According to section 148 of Code of Civil Procedure, 1908, if any time period has been fixed by the court to do any act and the party does not do that act within that time period then in such case the court has power to extend that period upto thirty days.

In the leading case of Johri Singh v. Sukh Pal Singh, AIR 1989 SC 2073, the Hon’ble court held that the use of word ‘may’ in section 148 of Code of Civil Procedure, 1908, indicates that the power is discretionary and the court is therefore, entitled to take into account the conduct of the party praying for extension of time.
Moreover, the court has discretionary power to allow the party to pay the court fee at any stage of the suit even after the expiry of period prescribed to pay that fee and if the court allows the party to pay fee after the period of limitation and the party pays the fee then in such case it is considered that the party has paid the in the first instance. According to section 150 of Code of Civil Procedure, 1908, if business of any court has been transferred from that court to another court then in such case the court to which the business has been transferred can exercise all the powers which have been imposed by the Code of Civil Procedure, 1908 upon the court whose business has been transferred.

According to the provisions of Code of Civil Procedure, 1908, the court has power to correct any mistake in any judgment or decree passed by that court. Basically, after pronouncing the judgment the court has no power to change that judgment but if any clerical or arithmetical error detects in that judgment then in such case, the court has power to correct that mistake. Moreover, the court has power to amend any error or defect in any proceeding in a suit. It can amend it at any stage of the suit and the court will allow the amendment only to determine the real question or issue raised by that proceeding.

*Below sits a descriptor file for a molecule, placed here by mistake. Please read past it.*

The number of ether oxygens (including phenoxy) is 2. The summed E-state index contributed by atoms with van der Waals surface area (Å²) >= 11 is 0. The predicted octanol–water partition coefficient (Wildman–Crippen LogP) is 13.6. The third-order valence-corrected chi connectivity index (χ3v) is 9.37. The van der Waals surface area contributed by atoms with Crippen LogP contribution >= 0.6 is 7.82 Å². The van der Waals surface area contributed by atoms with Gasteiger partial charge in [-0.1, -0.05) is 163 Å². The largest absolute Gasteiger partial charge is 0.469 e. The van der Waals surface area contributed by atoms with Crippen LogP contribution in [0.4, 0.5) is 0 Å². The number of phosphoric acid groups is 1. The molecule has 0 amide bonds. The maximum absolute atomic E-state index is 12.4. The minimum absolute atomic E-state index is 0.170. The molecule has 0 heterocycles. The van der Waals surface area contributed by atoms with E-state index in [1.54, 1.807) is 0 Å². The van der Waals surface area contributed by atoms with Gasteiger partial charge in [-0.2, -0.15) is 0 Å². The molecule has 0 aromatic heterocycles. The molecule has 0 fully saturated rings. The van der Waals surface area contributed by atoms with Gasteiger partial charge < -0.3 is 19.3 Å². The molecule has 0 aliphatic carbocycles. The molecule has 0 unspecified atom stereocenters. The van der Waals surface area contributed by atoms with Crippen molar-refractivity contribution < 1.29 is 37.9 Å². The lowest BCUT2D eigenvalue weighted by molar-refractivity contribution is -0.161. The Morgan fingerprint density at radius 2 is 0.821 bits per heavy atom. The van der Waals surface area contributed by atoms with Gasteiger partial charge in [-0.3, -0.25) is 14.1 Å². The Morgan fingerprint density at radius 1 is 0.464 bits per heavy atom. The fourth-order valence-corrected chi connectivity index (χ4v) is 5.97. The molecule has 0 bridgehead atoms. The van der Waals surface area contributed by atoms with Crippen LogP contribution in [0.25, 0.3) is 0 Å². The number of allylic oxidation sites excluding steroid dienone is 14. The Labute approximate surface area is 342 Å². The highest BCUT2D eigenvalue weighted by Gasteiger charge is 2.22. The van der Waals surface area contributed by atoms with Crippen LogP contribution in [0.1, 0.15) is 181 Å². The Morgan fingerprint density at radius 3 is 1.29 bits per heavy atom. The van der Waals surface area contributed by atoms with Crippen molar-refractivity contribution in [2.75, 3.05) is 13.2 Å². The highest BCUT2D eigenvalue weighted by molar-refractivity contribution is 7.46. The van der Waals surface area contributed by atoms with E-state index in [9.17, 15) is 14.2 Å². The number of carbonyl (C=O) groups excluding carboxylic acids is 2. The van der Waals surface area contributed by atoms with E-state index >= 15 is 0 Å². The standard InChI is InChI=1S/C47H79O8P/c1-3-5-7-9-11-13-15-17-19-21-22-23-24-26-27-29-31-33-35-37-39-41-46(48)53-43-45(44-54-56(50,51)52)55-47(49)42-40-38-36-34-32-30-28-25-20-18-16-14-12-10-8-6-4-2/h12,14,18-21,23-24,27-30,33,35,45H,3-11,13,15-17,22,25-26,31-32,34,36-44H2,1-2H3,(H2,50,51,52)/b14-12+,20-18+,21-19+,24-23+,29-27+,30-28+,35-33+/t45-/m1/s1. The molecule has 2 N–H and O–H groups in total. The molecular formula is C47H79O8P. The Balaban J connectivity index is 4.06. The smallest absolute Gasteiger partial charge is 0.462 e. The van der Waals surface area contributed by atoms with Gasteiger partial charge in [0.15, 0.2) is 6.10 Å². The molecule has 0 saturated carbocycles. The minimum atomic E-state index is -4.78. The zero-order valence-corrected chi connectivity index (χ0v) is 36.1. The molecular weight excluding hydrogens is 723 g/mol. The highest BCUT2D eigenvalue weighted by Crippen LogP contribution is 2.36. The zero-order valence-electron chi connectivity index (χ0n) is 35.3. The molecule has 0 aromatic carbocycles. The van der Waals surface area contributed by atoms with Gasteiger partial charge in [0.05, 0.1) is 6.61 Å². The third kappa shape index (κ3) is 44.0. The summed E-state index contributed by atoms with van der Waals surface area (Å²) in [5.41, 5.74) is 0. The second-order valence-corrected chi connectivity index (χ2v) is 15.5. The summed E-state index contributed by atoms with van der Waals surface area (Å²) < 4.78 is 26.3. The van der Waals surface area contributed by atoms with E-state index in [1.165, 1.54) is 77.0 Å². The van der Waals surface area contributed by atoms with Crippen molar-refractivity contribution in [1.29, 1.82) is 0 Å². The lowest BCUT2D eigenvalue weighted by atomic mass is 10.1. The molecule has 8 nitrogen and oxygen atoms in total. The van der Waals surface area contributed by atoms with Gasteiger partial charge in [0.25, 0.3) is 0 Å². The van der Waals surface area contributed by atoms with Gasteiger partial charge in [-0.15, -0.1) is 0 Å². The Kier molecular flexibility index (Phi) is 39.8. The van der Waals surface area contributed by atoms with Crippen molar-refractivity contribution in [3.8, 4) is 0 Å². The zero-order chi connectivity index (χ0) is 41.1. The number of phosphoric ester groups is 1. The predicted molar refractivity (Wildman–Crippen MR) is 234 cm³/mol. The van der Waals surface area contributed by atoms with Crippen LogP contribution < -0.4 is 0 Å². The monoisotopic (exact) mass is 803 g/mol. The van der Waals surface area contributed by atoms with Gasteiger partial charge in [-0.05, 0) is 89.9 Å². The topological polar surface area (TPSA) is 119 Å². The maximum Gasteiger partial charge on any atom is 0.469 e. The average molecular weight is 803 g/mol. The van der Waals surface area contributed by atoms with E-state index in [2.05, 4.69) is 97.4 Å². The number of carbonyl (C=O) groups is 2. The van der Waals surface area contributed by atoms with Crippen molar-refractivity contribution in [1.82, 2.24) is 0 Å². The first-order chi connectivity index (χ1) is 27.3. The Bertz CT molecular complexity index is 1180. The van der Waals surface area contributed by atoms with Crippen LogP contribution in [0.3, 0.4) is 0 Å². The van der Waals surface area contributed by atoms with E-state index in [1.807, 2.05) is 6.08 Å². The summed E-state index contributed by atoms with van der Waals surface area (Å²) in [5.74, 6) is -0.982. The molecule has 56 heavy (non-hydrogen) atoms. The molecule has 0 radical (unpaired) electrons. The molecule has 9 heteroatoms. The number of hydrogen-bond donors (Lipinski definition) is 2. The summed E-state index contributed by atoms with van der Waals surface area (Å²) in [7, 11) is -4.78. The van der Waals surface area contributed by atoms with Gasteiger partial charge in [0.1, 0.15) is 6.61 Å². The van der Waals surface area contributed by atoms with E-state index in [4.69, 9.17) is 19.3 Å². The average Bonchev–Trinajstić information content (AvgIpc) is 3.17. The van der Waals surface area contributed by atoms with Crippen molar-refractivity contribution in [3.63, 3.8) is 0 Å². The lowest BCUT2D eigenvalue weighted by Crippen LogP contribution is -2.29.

According to the provisions of Code of Civil Procedure, 1908, it is discretion of the court whether to allow the amendment or not. It is not mandatory for the court to allow the amendment. The court will exercise its discretion only if the court feels that it is necessary to determine the real question that is based upon the proceedings.

In the leading case of Arjun Singh v. Mohinder Kumar, AIR 1964 SC 993, the Hon’ble court stated that it is true that the inherent powers of the court are very wide and residuary in nature and they are in addition to the powers specifically conferred on the court by the Code. It is, however, equally true that these inherent powers can be exercised only in the absence of express provisions in the Code. They cannot be exercised in conflict with what had been expressly provided in the Code or against the intentions of the legislature.

Leave a Reply

Your email address will not be published. Required fields are marked *

error: Content is protected !!